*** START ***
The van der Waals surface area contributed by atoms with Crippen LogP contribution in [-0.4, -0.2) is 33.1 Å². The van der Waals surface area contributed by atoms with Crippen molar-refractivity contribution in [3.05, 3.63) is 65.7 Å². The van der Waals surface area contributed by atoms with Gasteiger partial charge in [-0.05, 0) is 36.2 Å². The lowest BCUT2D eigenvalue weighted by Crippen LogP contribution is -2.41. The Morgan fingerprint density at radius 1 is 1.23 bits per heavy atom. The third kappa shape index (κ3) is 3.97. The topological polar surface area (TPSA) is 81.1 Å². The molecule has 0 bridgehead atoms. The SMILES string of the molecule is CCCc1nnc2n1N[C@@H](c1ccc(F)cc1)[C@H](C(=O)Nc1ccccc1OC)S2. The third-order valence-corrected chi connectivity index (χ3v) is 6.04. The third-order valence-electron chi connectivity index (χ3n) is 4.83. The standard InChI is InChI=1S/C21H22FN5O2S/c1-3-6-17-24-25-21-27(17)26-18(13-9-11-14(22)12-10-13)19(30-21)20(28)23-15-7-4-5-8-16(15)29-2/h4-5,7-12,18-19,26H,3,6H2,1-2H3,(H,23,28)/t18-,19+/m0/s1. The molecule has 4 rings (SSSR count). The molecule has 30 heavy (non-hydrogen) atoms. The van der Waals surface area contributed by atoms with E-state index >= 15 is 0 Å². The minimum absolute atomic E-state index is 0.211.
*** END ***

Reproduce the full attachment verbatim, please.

The van der Waals surface area contributed by atoms with Crippen LogP contribution in [-0.4, -0.2) is 33.1 Å². The van der Waals surface area contributed by atoms with Crippen molar-refractivity contribution in [3.05, 3.63) is 65.7 Å². The van der Waals surface area contributed by atoms with Gasteiger partial charge in [-0.05, 0) is 36.2 Å². The lowest BCUT2D eigenvalue weighted by Crippen LogP contribution is -2.41. The Morgan fingerprint density at radius 1 is 1.23 bits per heavy atom. The third kappa shape index (κ3) is 3.97. The topological polar surface area (TPSA) is 81.1 Å². The molecule has 0 bridgehead atoms. The SMILES string of the molecule is CCCc1nnc2n1N[C@@H](c1ccc(F)cc1)[C@H](C(=O)Nc1ccccc1OC)S2. The third-order valence-corrected chi connectivity index (χ3v) is 6.04. The third-order valence-electron chi connectivity index (χ3n) is 4.83. The standard InChI is InChI=1S/C21H22FN5O2S/c1-3-6-17-24-25-21-27(17)26-18(13-9-11-14(22)12-10-13)19(30-21)20(28)23-15-7-4-5-8-16(15)29-2/h4-5,7-12,18-19,26H,3,6H2,1-2H3,(H,23,28)/t18-,19+/m0/s1. The molecule has 4 rings (SSSR count). The molecule has 30 heavy (non-hydrogen) atoms. The van der Waals surface area contributed by atoms with E-state index >= 15 is 0 Å². The minimum absolute atomic E-state index is 0.211.